The Trump administration will formally move the U.S. embassy from Tel Aviv to Jerusalem in May, to coincide with Israel’s 70th anniversary.
“We’re planning to open the new U.S. Embassy to Israel in Jerusalem in May,” a State Department spokesman told JTA in an email. “The Embassy opening will coincide with Israel’s 70th anniversary.”
The spokesman did not reveal a specific date, but May 14 would mark 70 years since Israel’s establishment.
The spokesman said the embassy would be located in a neighborhood in southern Jerusalem that is on the side that Israel held before 1967 but runs along the seam of what was then the border.
“The Embassy will initially be located in Arnona, on a compound that currently houses the consular operations of [the U.S. Consulate in Jerusalem],” he said.
The administration is considering an offer from Republican mega-donor Sheldon Adelson to pay for at least part of the new embassy building, four U.S. officials told The Associated Press.
Building a new embassy will take at least three years, and the spokesman suggested that at least for now, much of the daily operation of the embassy will remain in Tel Aviv.
“At least initially, it will consist of the Ambassador and a small team,” the spokesman said of the Jerusalem operation.
Lawyers at the State Department are looking into the legality of accepting private donations to cover some or all of the embassy costs, the administration officials told the news agency, which today published an article on the reported plan.
In one possible scenario, the administration would solicit contributions not only from Adelson but also potentially from other donors in the evangelical and American Jewish communities. One official said Adelson, a Las Vegas casino magnate and staunch supporter of Israel, had offered to pay the difference between the total cost, which is expected to run into the hundreds of millions of dollars, and what the administration is able to raise.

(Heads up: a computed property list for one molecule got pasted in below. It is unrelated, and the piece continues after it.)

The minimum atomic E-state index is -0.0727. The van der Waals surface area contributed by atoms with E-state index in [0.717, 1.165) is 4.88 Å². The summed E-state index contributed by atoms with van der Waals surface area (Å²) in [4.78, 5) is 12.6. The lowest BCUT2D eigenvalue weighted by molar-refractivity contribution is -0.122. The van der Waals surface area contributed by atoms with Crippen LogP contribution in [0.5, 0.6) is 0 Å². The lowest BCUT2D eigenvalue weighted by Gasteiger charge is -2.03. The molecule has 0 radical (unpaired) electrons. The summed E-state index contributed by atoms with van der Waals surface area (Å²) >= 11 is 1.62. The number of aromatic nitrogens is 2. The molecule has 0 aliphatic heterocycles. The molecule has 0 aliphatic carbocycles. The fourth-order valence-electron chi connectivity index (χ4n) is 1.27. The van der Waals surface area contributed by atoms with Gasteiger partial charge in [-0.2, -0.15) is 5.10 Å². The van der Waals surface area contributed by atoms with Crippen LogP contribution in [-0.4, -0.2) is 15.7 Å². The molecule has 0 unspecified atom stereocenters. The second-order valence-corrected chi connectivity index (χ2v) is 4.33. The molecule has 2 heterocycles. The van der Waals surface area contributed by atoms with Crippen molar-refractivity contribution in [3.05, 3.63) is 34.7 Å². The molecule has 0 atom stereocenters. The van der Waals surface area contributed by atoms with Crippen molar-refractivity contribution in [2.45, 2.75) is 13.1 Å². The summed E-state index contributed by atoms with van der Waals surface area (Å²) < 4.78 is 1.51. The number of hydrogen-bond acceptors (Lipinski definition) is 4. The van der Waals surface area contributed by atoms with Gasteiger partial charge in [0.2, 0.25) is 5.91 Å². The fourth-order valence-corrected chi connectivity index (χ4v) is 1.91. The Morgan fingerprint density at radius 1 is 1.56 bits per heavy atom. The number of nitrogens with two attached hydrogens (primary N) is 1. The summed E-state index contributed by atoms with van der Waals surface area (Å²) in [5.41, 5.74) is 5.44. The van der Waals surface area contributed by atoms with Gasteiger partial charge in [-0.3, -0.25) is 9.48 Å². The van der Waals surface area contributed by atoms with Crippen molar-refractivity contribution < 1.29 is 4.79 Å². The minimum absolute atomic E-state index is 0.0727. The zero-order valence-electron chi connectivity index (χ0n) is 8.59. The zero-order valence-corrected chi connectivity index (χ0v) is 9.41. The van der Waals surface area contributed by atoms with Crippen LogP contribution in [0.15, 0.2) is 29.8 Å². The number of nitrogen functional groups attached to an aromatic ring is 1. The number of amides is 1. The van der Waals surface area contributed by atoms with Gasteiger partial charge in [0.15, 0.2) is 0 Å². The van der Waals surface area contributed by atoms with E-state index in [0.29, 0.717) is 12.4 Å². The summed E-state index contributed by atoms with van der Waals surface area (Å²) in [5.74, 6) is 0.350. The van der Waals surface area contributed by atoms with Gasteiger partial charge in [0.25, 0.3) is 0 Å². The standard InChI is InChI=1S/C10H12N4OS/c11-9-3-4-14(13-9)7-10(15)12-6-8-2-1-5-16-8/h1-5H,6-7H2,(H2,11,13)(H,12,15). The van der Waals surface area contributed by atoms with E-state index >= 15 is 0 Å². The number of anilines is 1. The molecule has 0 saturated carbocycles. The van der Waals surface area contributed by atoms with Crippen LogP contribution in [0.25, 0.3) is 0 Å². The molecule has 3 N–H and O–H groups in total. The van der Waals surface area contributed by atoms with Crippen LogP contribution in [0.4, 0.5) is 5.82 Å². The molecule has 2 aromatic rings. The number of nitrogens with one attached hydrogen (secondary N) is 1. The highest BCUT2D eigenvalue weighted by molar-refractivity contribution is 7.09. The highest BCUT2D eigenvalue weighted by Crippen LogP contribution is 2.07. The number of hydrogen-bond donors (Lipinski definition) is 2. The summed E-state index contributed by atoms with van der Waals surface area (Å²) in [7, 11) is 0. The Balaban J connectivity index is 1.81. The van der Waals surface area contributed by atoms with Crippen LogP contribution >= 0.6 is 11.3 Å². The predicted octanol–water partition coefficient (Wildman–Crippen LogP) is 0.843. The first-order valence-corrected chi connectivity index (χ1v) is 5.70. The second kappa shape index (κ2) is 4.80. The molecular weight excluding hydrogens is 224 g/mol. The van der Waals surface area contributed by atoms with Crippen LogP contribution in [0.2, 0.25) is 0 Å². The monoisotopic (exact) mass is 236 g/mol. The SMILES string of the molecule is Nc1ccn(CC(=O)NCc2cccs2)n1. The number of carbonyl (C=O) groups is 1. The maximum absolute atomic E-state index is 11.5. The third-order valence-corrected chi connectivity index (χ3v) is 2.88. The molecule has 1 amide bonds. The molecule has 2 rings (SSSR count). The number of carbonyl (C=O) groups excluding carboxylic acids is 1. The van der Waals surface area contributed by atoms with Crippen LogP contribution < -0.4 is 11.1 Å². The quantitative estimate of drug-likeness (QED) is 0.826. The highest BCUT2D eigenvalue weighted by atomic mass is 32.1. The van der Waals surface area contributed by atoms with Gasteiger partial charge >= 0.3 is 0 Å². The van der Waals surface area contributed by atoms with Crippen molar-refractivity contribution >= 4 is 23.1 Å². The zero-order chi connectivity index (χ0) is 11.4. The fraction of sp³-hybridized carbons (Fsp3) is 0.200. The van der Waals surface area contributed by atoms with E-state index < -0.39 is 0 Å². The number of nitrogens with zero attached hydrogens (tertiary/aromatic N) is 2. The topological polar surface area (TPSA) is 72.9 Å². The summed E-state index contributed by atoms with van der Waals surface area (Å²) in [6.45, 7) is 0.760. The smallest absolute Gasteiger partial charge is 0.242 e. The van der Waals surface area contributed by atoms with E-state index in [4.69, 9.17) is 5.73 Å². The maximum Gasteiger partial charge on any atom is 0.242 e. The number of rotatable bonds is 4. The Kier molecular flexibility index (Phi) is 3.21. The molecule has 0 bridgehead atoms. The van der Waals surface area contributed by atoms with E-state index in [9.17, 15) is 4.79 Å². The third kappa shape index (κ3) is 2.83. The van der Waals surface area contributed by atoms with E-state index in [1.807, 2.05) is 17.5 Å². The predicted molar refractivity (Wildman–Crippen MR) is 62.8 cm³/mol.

Previously, Trump administration officials had said the embassy move would take place in 2019. President Donald Trump has heralded his Dec. 6 recognition of Jerusalem as Israel’s capital as one of the highlights of his administration so far. He earned lengthy applause on Friday from the CPAC annual conservative conference in Washington when he mentioned the Jerusalem recognition.
Another source apprised of the move provided JTA with a timeline for the move: In phase one, starting in May, Ambassador David Friedman and some staff will begin working out of the consular section at a cost of about $300,000 to $500,000. In phase two, by the end of 2019, an annex on site will be constructed for a more permanent working space for the ambassador, staff, and a classified processing site. That will cost $10-15 million, and the security arrangement will cost at least $45 million. Phase three, the site selection and construction of a new embassy, will take up to nine years.